Lincoln Mayor Chris Beutler and UNL Chancellor Harvey Perlman announced Sept. 27 a joint project to use reclaimed, non-drinkable water from the city’s Theresa Street Wastewater treatment plant to heat and cool facilities at Nebraska Innovation Campus.
UNL’s investment of $12 million in the Central Renewable Energy System, or CRES, has been approved by the University of Nebraska Board of Regents and will be introduced to the Lincoln City Council on Sept. 30.
The reclaimed water from the city’s Theresa Street Wastewater Treatment Plant will be diverted to a heat exchange facility located on Nebraska Innovation Campus. The reclaimed water will then return to Salt Creek. A closed-loop, similar to a geothermal heat pump system, will be installed to serve the individual buildings. Depending on the season, heat content will either be absorbed or rejected to provide heating and cooling energy to Nebraska Innovation Campus. This system can provide capacity for up to an estimated 1.8 million square feet of space.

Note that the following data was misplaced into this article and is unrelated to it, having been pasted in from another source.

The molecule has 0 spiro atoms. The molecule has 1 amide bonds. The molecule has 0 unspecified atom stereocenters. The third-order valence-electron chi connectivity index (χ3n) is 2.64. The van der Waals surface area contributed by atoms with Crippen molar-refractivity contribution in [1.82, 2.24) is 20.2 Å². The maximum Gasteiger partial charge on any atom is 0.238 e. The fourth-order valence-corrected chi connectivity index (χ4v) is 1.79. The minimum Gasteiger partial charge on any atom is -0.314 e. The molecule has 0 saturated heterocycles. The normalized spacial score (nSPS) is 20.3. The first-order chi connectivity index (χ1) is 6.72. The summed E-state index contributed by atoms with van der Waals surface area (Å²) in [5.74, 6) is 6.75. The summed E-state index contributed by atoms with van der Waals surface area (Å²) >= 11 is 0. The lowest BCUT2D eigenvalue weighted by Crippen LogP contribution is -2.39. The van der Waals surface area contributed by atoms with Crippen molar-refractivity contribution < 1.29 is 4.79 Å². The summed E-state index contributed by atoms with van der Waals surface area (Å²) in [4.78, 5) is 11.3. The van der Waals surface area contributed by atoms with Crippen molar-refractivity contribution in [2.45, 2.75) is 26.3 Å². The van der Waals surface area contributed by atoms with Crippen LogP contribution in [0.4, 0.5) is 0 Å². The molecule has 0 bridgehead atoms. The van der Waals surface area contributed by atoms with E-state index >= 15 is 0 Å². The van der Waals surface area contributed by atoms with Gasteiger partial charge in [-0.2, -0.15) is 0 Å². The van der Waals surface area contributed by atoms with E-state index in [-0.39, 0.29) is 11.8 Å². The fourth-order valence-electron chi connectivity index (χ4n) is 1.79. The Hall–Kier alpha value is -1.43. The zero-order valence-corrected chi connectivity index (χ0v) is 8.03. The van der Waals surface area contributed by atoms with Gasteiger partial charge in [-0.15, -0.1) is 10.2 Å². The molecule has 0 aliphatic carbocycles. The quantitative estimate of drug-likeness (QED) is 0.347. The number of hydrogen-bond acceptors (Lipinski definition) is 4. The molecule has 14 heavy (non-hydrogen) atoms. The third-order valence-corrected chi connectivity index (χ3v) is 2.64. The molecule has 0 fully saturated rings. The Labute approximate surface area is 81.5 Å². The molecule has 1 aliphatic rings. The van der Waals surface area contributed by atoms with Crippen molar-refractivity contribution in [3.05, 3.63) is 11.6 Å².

“Over the last several years, the City of Lincoln has strived to become known as a good steward of our environment,” Beutler said. “The Central Renewable Energy System is a very unique arrangement that should have broad appeal to private businesses who embrace renewable energy and sustainability. We are pleased to be able to partner with the University of Nebraska-Lincoln to make this project a reality.”
“The construction of Innovation Campus should be innovative and sustainable,” Perlman said. “This unique technology demonstrates our commitment to both.”
“This central renewable energy system serving Nebraska Innovation Campus is one of only a few such systems in the world,” Nebraska Innovation Campus Executive Director Dan Duncan said. “We are demonstrating our commitment to innovation as well as to the environment.”
The system is scheduled to be in operation next spring or summer. Olsson Associates is the engineering firm on the project.